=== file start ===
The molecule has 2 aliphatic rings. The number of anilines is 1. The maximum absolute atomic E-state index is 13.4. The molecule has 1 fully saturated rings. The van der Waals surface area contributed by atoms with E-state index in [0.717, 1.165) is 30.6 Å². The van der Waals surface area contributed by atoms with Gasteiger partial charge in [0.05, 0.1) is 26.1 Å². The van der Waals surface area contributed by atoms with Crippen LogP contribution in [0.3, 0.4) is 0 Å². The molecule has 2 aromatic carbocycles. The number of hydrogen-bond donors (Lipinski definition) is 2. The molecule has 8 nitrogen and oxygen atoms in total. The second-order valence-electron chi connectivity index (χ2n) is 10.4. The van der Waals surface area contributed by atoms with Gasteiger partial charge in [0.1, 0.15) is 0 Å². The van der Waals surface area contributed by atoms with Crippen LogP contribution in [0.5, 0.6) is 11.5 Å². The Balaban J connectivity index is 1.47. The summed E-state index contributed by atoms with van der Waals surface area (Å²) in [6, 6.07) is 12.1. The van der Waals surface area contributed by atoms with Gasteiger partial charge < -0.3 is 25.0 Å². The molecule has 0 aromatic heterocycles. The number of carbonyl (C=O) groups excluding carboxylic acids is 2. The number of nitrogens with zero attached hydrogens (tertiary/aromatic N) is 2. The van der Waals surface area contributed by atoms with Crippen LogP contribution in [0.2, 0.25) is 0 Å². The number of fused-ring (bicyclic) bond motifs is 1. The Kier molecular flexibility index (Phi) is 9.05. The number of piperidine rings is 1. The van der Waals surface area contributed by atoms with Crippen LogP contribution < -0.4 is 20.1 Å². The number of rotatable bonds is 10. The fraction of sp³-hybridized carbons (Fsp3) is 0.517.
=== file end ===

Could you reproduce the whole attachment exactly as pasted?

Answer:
The molecule has 2 aliphatic rings. The number of anilines is 1. The maximum absolute atomic E-state index is 13.4. The molecule has 1 fully saturated rings. The van der Waals surface area contributed by atoms with E-state index in [0.717, 1.165) is 30.6 Å². The van der Waals surface area contributed by atoms with Gasteiger partial charge in [0.05, 0.1) is 26.1 Å². The van der Waals surface area contributed by atoms with Crippen LogP contribution in [0.3, 0.4) is 0 Å². The molecule has 2 aromatic carbocycles. The number of hydrogen-bond donors (Lipinski definition) is 2. The molecule has 8 nitrogen and oxygen atoms in total. The second-order valence-electron chi connectivity index (χ2n) is 10.4. The van der Waals surface area contributed by atoms with Gasteiger partial charge in [0.1, 0.15) is 0 Å². The van der Waals surface area contributed by atoms with Crippen LogP contribution in [0.5, 0.6) is 11.5 Å². The Balaban J connectivity index is 1.47. The summed E-state index contributed by atoms with van der Waals surface area (Å²) in [6, 6.07) is 12.1. The van der Waals surface area contributed by atoms with Gasteiger partial charge < -0.3 is 25.0 Å². The molecule has 0 aromatic heterocycles. The number of carbonyl (C=O) groups excluding carboxylic acids is 2. The number of nitrogens with zero attached hydrogens (tertiary/aromatic N) is 2. The van der Waals surface area contributed by atoms with Crippen LogP contribution in [0.2, 0.25) is 0 Å². The number of fused-ring (bicyclic) bond motifs is 1. The Kier molecular flexibility index (Phi) is 9.05. The number of piperidine rings is 1. The van der Waals surface area contributed by atoms with Crippen LogP contribution < -0.4 is 20.1 Å². The number of rotatable bonds is 10. The fraction of sp³-hybridized carbons (Fsp3) is 0.517.